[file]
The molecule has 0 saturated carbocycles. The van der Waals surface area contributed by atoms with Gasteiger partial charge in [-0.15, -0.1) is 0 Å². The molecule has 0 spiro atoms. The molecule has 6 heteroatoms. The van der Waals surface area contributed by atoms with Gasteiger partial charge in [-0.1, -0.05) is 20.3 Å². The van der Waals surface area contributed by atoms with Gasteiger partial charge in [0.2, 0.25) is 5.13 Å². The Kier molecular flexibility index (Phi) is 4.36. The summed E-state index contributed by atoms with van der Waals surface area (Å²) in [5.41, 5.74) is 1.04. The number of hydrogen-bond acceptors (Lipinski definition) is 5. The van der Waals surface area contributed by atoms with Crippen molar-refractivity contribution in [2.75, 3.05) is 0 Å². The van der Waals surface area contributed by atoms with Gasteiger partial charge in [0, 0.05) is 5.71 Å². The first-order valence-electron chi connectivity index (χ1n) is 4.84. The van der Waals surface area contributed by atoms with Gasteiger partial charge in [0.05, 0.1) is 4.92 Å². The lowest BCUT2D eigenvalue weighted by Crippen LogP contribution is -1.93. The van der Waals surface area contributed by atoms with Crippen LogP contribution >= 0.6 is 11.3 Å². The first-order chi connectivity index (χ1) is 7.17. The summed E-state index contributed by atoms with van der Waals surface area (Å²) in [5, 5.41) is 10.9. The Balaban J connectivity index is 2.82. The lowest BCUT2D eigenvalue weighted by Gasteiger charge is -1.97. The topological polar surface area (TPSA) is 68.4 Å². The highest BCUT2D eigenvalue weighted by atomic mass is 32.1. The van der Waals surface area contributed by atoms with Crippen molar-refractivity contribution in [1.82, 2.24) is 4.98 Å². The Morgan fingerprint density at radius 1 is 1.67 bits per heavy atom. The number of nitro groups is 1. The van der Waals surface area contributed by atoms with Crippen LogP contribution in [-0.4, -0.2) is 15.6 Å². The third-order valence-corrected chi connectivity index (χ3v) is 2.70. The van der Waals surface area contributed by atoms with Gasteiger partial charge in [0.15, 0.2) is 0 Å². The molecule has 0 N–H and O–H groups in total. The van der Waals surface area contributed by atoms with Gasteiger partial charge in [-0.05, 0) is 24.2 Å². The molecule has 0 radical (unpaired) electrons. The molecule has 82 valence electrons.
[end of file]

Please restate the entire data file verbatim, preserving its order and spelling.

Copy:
The molecule has 0 saturated carbocycles. The van der Waals surface area contributed by atoms with Gasteiger partial charge in [-0.15, -0.1) is 0 Å². The molecule has 0 spiro atoms. The molecule has 6 heteroatoms. The van der Waals surface area contributed by atoms with Gasteiger partial charge in [-0.1, -0.05) is 20.3 Å². The van der Waals surface area contributed by atoms with Gasteiger partial charge in [0.2, 0.25) is 5.13 Å². The Kier molecular flexibility index (Phi) is 4.36. The summed E-state index contributed by atoms with van der Waals surface area (Å²) in [5.41, 5.74) is 1.04. The number of hydrogen-bond acceptors (Lipinski definition) is 5. The van der Waals surface area contributed by atoms with Crippen molar-refractivity contribution in [2.75, 3.05) is 0 Å². The van der Waals surface area contributed by atoms with Gasteiger partial charge in [0, 0.05) is 5.71 Å². The first-order valence-electron chi connectivity index (χ1n) is 4.84. The van der Waals surface area contributed by atoms with Gasteiger partial charge in [0.05, 0.1) is 4.92 Å². The lowest BCUT2D eigenvalue weighted by Crippen LogP contribution is -1.93. The van der Waals surface area contributed by atoms with Crippen LogP contribution >= 0.6 is 11.3 Å². The first-order chi connectivity index (χ1) is 7.17. The summed E-state index contributed by atoms with van der Waals surface area (Å²) in [5, 5.41) is 10.9. The Balaban J connectivity index is 2.82. The lowest BCUT2D eigenvalue weighted by Gasteiger charge is -1.97. The topological polar surface area (TPSA) is 68.4 Å². The highest BCUT2D eigenvalue weighted by atomic mass is 32.1. The van der Waals surface area contributed by atoms with Crippen molar-refractivity contribution in [1.82, 2.24) is 4.98 Å². The Morgan fingerprint density at radius 1 is 1.67 bits per heavy atom. The number of nitro groups is 1. The van der Waals surface area contributed by atoms with Crippen LogP contribution in [-0.4, -0.2) is 15.6 Å². The third-order valence-corrected chi connectivity index (χ3v) is 2.70. The van der Waals surface area contributed by atoms with Gasteiger partial charge in [0.15, 0.2) is 0 Å². The molecule has 0 N–H and O–H groups in total. The van der Waals surface area contributed by atoms with Gasteiger partial charge in [-0.05, 0) is 24.2 Å². The molecule has 0 radical (unpaired) electrons. The molecule has 82 valence electrons.